Rodney Cheyne: Farming is in his blood

Farming is something Rodney Cheyne, now 29 and owner of Rodney Cheyne Farms outside Klamath Falls, Ore., always wanted to do.

KLAMATH FALLS, Ore. — Rodney Cheyne remembers driving the family tractor as a 5-year-old. He was in the eighth grade when he leased 11 acres to grow hay and began doing custom haying. A year later, his ag teacher at Henley High School quipped, “Not too many kids who are freshmen in high school have to file tax returns.”

Farming is something Cheyne, now 29 and owner of Rodney Cheyne Farms outside Klamath Falls, always wanted and expected to do.

“I knew what I was going to do,” he tells. “Ever since I was a boy I was riding with my dad in combines, tractors.”

Cheyne is a fifth generation family member who’s made his living in the Klamath Basin. His great-grandfather homesteaded on the “home place” in 1909.

He shares work on his 1,200-acre alfalfa grass and grain farm with his father, Brent, who has his own nearby farm, and his uncle Steve. “Just me and my dad and my uncle,” he says of the all-consuming task of managing his farm, which includes part of the original Cheyne homestead. “It’s kind of cool to have part of the original farm.”

The farm focuses on growing alfalfa grass and grain, both organic and conventional, that’s mostly trucked to dairy farmers on the Oregon Coast and California. “Very little of it stays local.”

He’s experienced market fluctuations, noting the past two years have seen declines in prices for organic hay. “Of course, it’s supply and demand.”

He’s lived in the Henley area south of Klamath Falls all his life. After graduating from Henley High School, where he was active in FFA, he earned an associate of science degree in general agriculture from Linn-Benton Community College. Oddly, during his college years his relationship with a Henley classmate, Nichelle, who was attending the University of Nevada-Reno, changed from a friendship to something more. “We weren’t high school sweethearts,” he laughs. “Second year of college sweethearts.” They have four bouncy children — Paisley, 6, Hadley, 4, Finley 3 and Huxley, 1.

“Sometimes they don’t see me for days,” Cheyne says of the frequent long hours, especially during harvest season when he’s up and out of the house before anyone else and finishes his day’s work after the family’s in bed. Still, he regards fall his favorite time of the year — “You’re still trying to put up hay and cut grain and, you’re still having to irrigate ... but you can see the end in sight.”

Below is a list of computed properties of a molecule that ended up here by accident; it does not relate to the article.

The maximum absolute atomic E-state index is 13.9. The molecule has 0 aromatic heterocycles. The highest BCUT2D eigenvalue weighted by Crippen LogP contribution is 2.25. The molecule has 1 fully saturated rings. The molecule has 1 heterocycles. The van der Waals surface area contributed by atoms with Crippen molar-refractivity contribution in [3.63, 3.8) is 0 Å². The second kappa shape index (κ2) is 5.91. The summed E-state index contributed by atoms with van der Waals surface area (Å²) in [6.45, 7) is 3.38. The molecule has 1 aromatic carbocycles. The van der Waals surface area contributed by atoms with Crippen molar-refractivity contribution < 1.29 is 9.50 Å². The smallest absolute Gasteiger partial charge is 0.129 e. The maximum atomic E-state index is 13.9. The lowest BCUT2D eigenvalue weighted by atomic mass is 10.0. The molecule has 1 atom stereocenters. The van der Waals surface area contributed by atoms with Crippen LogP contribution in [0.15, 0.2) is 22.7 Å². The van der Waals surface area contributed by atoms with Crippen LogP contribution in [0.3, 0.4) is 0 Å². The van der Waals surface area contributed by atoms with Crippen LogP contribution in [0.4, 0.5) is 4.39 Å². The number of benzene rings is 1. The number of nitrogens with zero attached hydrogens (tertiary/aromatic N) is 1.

The long days result because Cheyne, as he admits, is particular on seeing the work done correctly, whether it’s running the swather at specific speeds or ensuring irrigation systems are operating every 12 hours. He says it’s also difficult to hire help because of the complexities and frustrations of dealing with payroll issues. As a result, “I buy more equipment to get by.”

Cheyne also laments the seeming lack of younger people in farming, noting he’s usually the youngest member of various committees. Among his involvements are as a member of the Farm Service Agency county committee and serving as chairman of the Klamath Soil and Water Conservation District and as Klamath County president of the Oregon Wheat Growers League, where many of the other members are in their 50s, 60s and 70s.

“We all know the average age of the American farmer is 59, 60 years old,” he says. “Yes, that concerns me.”

During the 1970s, he says there were 13 Cheyne family members involved in full-time farming. Now there are three.

An omnipresent concern is water. He was barely a teenager during the 2001 Klamath Basin Water Crisis, when water was cut off from Basin irrigators. Different concerns resurfaced this past year when the Klamath Tribes put a call on water, which reduced water allocations. During some years, below average snowfall or early rains that reduce the spring snowpack also adversely impact water supplies.

“The woes of water always in the back of your mind,” Cheyne admits. “Everything you’re doing is a shot in the dark. It’s a constant worry.”

Despite the worries, challenges and unknown variables, farming is his delight and chosen career, one he hopes a sixth generation Cheyne will continue. Despite occasional misgivings — “Sometimes I wonder,” he says of his future — Nichelle has no doubts, insisting, “You know darn well you wouldn’t want to do anything else.”

It doesn’t take much nudging to get him to agree — “I think honestly it’s in my blood,” Cheyne says. “I think it’s more a lifestyle than a job.”

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